The next two articles throw light on central aspects of Kant's legal theory. B. Sharon Byrd explains why there are only three types of permissive laws in Kant's legal theory based on the logical relations of the deontic hexagon. Since there are only three types of permitted actions (not prohibited, not required, and indifferent), there can be only three types of permissive laws. A permissive law may justify (1) an exception to a prohibitory norm (as in the Vigilantius lecture notes); (2) an exception to a prescriptive norm (such as the permission to defer political reform in "Perpetual Peace") and (3) as a power conferring norm (as in the expansion of innate right to possession of external objects in ยง2 of the Doctrine of Right). This article is extremely illuminating given disagreements in the literature concerning Kant's permissive laws.

Joachim Hruschka explores the logic of imputation in Vigilantius, Kaehler lecture notes and later published works. Kant follows the tradition of Wolff and Gottfried Achenwall in linking moral responsibility to the notion of causa libera, a free cause which determines one's action. Imputation is not a mere ascription of an act to an agent (imputatio facti), but the imputation of a law (imputatio legis). In order to be considered responsible for a certain effect, one must be (morally) free to prevent it or bring it about (one must be physically able too, but as Hruschka argues there are two senses of freedom we need to distinguish. 'Moral' is my addition to make this distinction clear). Imputation can be excluded when there is physical impossibility, but also when there are asymmetrical grounds of obligation in a "conflict" of moral reasons. Take the example of C, who can only save one of two simultaneously drowning persons A and B. C saves B, who is her minor child. As Hruschka argues, the death of A cannot be imputed to C. The reason is that C was not free to save A; as the parent of B, she had a duty to save B instead. (Readers may wonder if Kant would allow giving preference to one's own child over a stranger in this case. However, it would not be a matter of preference, but of a special obligation towards one's child, which Kant does recognize). The rule ultra posse nemur obligatur, no one has a duty beyond her capabilities, is thus ambiguous (179). We must be able to distinguish two senses of "not free".

Presupposing his own interpretation of Kant's moral theory as being about maximizing our freedom to set our own ends (with which I disagree), Paul Guyer argues that all duties "can be derived from the concept of freedom combined with some basic facts about the human condition that bear on the realization of freedom" (190). While it is true that every duty can somehow be connected to the idea of freedom, Guyer's attempt to derive every duty from a concern to maximize freedom leads him to ignore the subtleties of Kant's characterization of specific duties. For instance, certain ways of treating one's own person are undignified or humiliating, independently of their impact on one's freedom to set ends. Finally, his interpretation of friendship as "enhancing the freedom of each and of all" (203) as well as of marriage as transforming "the mere gratification of inclination into an exercise of freedom" (204) were far-fetched in my view.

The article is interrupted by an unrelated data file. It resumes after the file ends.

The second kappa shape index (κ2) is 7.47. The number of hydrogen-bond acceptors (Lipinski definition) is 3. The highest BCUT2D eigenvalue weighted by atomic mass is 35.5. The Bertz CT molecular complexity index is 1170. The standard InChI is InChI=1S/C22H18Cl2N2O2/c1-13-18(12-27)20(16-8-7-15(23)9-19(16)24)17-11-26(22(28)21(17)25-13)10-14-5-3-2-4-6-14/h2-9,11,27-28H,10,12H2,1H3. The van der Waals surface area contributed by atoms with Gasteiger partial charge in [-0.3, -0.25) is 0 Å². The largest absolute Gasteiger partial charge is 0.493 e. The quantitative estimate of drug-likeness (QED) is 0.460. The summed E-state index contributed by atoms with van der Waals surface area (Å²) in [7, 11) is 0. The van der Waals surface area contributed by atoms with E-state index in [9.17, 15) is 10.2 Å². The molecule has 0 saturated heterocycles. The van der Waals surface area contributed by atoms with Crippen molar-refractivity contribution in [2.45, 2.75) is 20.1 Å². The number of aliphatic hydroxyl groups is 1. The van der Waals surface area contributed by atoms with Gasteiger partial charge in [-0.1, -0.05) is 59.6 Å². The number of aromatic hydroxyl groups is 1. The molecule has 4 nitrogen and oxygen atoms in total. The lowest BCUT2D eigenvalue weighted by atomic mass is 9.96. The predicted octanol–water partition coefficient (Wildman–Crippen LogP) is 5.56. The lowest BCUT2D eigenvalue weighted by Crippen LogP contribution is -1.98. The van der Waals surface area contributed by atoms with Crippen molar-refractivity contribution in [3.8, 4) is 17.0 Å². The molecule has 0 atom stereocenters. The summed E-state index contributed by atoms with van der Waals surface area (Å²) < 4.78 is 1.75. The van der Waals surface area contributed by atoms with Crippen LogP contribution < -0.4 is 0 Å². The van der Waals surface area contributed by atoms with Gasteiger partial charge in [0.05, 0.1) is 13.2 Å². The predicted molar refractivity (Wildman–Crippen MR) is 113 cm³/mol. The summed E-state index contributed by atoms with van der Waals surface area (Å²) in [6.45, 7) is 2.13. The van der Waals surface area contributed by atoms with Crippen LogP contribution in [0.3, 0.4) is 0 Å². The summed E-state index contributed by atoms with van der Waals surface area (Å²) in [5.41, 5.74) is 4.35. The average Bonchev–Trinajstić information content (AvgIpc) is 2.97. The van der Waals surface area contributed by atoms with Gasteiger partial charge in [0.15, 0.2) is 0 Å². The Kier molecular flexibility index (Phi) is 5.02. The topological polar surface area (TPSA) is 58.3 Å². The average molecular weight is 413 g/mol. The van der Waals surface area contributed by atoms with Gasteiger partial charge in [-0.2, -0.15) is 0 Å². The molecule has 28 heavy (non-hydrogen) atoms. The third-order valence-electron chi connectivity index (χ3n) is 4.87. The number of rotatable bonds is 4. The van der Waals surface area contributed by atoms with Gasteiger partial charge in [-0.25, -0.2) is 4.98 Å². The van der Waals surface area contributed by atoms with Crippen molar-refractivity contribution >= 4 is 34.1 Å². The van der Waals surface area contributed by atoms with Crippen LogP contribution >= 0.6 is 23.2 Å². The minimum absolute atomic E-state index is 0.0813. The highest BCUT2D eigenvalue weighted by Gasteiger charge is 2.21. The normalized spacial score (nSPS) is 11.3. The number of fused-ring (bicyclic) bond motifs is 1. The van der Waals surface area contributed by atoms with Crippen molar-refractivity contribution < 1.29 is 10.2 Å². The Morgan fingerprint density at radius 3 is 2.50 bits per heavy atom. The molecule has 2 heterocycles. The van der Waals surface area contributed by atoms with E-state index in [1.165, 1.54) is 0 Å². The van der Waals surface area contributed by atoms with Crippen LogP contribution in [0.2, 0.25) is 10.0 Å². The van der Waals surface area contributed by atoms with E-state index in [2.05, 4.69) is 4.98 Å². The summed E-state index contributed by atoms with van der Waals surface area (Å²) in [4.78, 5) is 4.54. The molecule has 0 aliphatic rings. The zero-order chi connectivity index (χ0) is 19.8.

Lara Denis focuses on the role of self-esteem for duties to oneself. She argues that self esteem is essentially a moral attitude: the evaluation of one's self-worth with reference to the moral law. Different types of duties to oneself display the moral attitude of self-esteem in different ways. Although I was disappointed by the lenghty compilation of passages without much analysis or commentary, Denis makes some important points. For instance, she discusses the "disturbing claims" Kant makes regarding violations of duties to the self, such as the view that a human who forfeits his standing as a person "may be treated by others however they wish" (Collins 27: 373, 346)."As we have practically denied our status as persons, we are in no position to demand that others respect us as such". However, Denis argues, this does not mean that others are authorized to treat us as they please: one remains morally obliged by one's own reason to treat persons with respect, even if they fail to respect themselves. Further, assuming they are no longer persons would be inconsistent with the idea that they have violated a duty to themselves in the first place. Only persons and not things are capable of moral obligation (221).

Anne Margaret Baxley reconstructs Kant's account of virtue as presupposing conflict and struggle, and thus a form of autocracy or moral self-governance. She stresses that this self-governance is nevertheless incompatible with tyranny over oneself, since depriving oneself of some contentment in life would be against duties to oneself. The article offers a useful reconstruction of Schiller's misunderstanding of Kant's moral theory, and Kant's subsequent response in a footnote in the Religion.

Jeanine Grenberg stresses Kant's fundamental concern that love of others be no empty well-wishing, but an effective attempt to improve others' lot. Early on, Kant's idea of love had a very pragmatic character: contenting oneself to beautiful but ineffective wishes towards others would be self-indulgent, and against morality. Grenberg shows how Kant's account evolved from a conception of love based on the well-being of the agent (Herder lecture notes) to Kant's own distinctive principle-based conception, based on moral self-esteem (Collins). I found this article very illuminating, although I disagree with the characterization of Kant's theory as "coldblooded". It seems to me that Kant's point is to put feelings in their proper place when it comes to what we owe to others.

Finally, Houston Smit and Mark Timmons explore the psychology of devilish vices in Kant: envy, ingratitude and Schadenfreude. These arise from (inappropriately) comparing oneself with others in matters of moral worth and or well-being which creates hatred towards others.